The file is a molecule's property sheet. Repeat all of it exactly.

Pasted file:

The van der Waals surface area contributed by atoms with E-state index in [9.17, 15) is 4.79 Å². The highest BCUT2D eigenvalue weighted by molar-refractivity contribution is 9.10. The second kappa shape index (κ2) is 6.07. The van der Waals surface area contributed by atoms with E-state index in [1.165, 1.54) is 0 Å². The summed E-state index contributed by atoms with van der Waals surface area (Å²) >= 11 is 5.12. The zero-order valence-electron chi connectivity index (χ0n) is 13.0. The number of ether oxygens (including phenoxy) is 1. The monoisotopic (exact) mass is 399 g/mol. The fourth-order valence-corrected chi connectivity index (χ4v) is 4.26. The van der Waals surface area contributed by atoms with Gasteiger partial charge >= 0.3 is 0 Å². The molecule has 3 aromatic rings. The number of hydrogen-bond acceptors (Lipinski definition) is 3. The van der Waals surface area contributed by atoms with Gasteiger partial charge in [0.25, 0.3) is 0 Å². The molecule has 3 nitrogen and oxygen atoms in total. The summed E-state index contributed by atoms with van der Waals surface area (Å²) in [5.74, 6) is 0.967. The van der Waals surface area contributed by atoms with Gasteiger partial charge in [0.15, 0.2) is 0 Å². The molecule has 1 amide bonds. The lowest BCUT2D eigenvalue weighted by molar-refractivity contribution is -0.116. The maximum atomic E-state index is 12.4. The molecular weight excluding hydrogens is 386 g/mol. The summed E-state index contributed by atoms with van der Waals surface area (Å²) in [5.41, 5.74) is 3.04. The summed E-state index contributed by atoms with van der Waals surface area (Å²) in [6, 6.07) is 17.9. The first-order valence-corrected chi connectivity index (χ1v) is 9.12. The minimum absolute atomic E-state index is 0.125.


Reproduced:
The van der Waals surface area contributed by atoms with E-state index in [9.17, 15) is 4.79 Å². The highest BCUT2D eigenvalue weighted by molar-refractivity contribution is 9.10. The second kappa shape index (κ2) is 6.07. The van der Waals surface area contributed by atoms with E-state index in [1.165, 1.54) is 0 Å². The summed E-state index contributed by atoms with van der Waals surface area (Å²) >= 11 is 5.12. The zero-order valence-electron chi connectivity index (χ0n) is 13.0. The number of ether oxygens (including phenoxy) is 1. The monoisotopic (exact) mass is 399 g/mol. The fourth-order valence-corrected chi connectivity index (χ4v) is 4.26. The van der Waals surface area contributed by atoms with Gasteiger partial charge >= 0.3 is 0 Å². The molecule has 3 aromatic rings. The number of hydrogen-bond acceptors (Lipinski definition) is 3. The van der Waals surface area contributed by atoms with Gasteiger partial charge in [0.25, 0.3) is 0 Å². The molecule has 3 nitrogen and oxygen atoms in total. The summed E-state index contributed by atoms with van der Waals surface area (Å²) in [5.74, 6) is 0.967. The van der Waals surface area contributed by atoms with Gasteiger partial charge in [0.15, 0.2) is 0 Å². The molecule has 1 amide bonds. The lowest BCUT2D eigenvalue weighted by molar-refractivity contribution is -0.116. The maximum atomic E-state index is 12.4. The molecular weight excluding hydrogens is 386 g/mol. The summed E-state index contributed by atoms with van der Waals surface area (Å²) in [5.41, 5.74) is 3.04. The summed E-state index contributed by atoms with van der Waals surface area (Å²) in [6, 6.07) is 17.9. The first-order valence-corrected chi connectivity index (χ1v) is 9.12. The minimum absolute atomic E-state index is 0.125.